One more lesson must be mentioned, the hardest of all to be learnt—perfect sincerity. It is so hard not to pose, for all but the very truest and simplest natures—to pose as independent, being eaten up with human respect; to pose as indifferent though aching with the wish to be understood; to pose as flippant while longing to be in earnest; to hide an attraction to higher things under a little air of something like irreverence. It is strange that this kind of pose is considered as less insincere than the opposite class, which is rather out of fashion for this very reason, yet to be untrue to one's better self is surely an unworthier insincerity than to be ashamed of the worst. Perhaps the best evidence of this is the costliness of the effort to overcome it, and the more observation and reflection we spend on this point the more shall we be convinced that it is very hard to learn to be quite true, and that it entails more personal self-sacrifice than almost any other virtue.

In conclusion, the means for training character may be grouped under the following headings:—

1. Contact with those who have themselves attained to higher levels, either parent, or teacher, or friend. Perhaps at present the influence of a friend is greater than that of any power officially set over us, so jealous are we of control. So much the better chance for those who have the gift even in mature age of winning the friendship of children, and those who have just outgrown childhood. In these friendships the great power of influence is hopefulness, to believe in possibilities of good, and to expect the best.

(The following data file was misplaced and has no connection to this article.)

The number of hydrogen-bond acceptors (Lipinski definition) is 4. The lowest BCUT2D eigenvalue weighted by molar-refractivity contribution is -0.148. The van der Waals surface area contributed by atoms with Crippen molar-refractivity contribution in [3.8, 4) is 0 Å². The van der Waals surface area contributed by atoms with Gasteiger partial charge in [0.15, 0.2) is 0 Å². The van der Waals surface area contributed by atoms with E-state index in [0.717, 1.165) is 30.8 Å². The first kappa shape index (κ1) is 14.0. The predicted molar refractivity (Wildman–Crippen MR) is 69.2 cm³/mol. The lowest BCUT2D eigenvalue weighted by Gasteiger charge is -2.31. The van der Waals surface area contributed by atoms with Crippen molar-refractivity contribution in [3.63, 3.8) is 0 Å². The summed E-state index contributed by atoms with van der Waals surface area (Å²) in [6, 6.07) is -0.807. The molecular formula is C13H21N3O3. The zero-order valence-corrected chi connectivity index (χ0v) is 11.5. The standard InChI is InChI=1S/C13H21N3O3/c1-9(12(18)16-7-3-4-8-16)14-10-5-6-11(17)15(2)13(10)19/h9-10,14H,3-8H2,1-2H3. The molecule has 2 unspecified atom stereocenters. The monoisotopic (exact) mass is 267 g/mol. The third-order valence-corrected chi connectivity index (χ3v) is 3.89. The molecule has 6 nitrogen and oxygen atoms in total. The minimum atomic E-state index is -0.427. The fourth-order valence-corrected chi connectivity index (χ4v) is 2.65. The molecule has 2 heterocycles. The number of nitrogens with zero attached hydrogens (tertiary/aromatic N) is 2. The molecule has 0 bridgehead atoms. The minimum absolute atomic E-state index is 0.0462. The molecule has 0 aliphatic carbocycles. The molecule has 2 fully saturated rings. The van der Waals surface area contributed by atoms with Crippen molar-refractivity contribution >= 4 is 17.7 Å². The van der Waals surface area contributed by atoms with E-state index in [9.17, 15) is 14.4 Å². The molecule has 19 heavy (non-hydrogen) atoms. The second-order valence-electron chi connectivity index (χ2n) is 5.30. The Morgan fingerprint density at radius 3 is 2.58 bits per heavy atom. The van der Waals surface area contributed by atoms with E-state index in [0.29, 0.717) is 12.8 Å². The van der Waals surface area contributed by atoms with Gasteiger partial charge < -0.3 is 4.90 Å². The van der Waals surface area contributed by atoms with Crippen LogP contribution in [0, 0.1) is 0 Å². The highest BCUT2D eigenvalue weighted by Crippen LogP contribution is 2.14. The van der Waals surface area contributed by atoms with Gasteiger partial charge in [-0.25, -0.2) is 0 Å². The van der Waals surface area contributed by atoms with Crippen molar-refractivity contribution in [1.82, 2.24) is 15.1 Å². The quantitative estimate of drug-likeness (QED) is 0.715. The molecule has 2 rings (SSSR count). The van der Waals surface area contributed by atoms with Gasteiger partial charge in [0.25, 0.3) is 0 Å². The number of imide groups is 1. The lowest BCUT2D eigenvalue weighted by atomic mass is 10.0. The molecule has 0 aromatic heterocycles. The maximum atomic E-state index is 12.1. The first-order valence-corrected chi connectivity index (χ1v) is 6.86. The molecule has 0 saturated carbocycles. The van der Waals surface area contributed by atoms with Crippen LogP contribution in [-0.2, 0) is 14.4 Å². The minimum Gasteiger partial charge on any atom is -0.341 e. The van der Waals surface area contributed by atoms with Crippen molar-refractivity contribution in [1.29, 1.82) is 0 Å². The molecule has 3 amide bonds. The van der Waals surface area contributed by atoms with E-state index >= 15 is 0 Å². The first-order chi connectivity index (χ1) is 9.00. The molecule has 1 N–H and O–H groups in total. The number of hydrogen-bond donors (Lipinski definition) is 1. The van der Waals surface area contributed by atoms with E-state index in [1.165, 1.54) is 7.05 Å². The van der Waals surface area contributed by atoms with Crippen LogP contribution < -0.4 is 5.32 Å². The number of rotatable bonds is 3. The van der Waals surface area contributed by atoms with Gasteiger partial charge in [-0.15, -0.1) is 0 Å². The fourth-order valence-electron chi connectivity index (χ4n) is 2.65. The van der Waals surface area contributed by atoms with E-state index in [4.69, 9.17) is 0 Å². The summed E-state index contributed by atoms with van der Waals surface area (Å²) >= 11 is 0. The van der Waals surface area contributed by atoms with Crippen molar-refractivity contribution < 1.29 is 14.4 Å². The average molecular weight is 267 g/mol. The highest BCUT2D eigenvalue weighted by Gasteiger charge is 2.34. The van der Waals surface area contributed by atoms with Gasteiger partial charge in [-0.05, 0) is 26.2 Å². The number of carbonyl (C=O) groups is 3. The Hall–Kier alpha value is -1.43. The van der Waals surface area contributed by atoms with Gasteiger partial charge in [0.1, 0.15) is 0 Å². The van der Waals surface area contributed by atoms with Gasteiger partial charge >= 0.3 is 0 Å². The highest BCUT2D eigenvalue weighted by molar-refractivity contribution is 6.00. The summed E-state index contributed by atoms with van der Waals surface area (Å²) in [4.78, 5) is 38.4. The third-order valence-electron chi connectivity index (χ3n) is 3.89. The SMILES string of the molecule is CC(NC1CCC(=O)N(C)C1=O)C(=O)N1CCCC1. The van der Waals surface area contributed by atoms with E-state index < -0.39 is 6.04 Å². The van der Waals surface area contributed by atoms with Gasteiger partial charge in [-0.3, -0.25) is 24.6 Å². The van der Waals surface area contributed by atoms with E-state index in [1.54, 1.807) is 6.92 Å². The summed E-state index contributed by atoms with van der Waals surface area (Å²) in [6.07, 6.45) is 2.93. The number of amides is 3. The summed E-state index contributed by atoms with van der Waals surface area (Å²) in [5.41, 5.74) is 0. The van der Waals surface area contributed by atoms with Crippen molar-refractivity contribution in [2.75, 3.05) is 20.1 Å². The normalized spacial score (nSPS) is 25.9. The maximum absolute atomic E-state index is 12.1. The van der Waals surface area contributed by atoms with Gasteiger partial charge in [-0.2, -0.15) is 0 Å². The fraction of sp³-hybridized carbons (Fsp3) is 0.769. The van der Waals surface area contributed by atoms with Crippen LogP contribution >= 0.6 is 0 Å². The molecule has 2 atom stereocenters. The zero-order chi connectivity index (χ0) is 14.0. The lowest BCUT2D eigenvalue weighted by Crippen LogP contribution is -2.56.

2. Vigilance, not the nervous vigilance, unquiet and anxious, which rouses to mischief the sporting instinct of children and stings the rebellious to revolt, but the vigilance which, open and confident itself, gives confidence, nurtures fearlessness, and brings a steady pressure to be at one's best. Vigilance over children is no insult to their honour, it is rather the right of their royalty, for they are of the blood royal of Christianity, and deserve the guard of honour which for the sake of their royalty does not lose sight of them.

3. Criticism and correction. To be used with infinite care, but never to be neglected without grave injustice. It is not an easy thing to reprove in the right time, in the right tone, without exasperation, without impatience, without leaving a sting behind; to dare to give pain for the sake of greater good; to love the truth and have courage to tell it; to change reproof as time goes on to the frank criticism of friendship that is ambitious for its friend. To accept criticism is one of the greatest lessons to be learnt in life. To give it well is an art which requires more study and more self-denial than either the habit of being easily satisfied and requiring little, or the querulous habit of "scolding" which is admirably described by Bishop Hedley as "the resonance of the empty intelligence and of the hollow heart of the man who has nothing to give, nothing to propose, nothing to impart."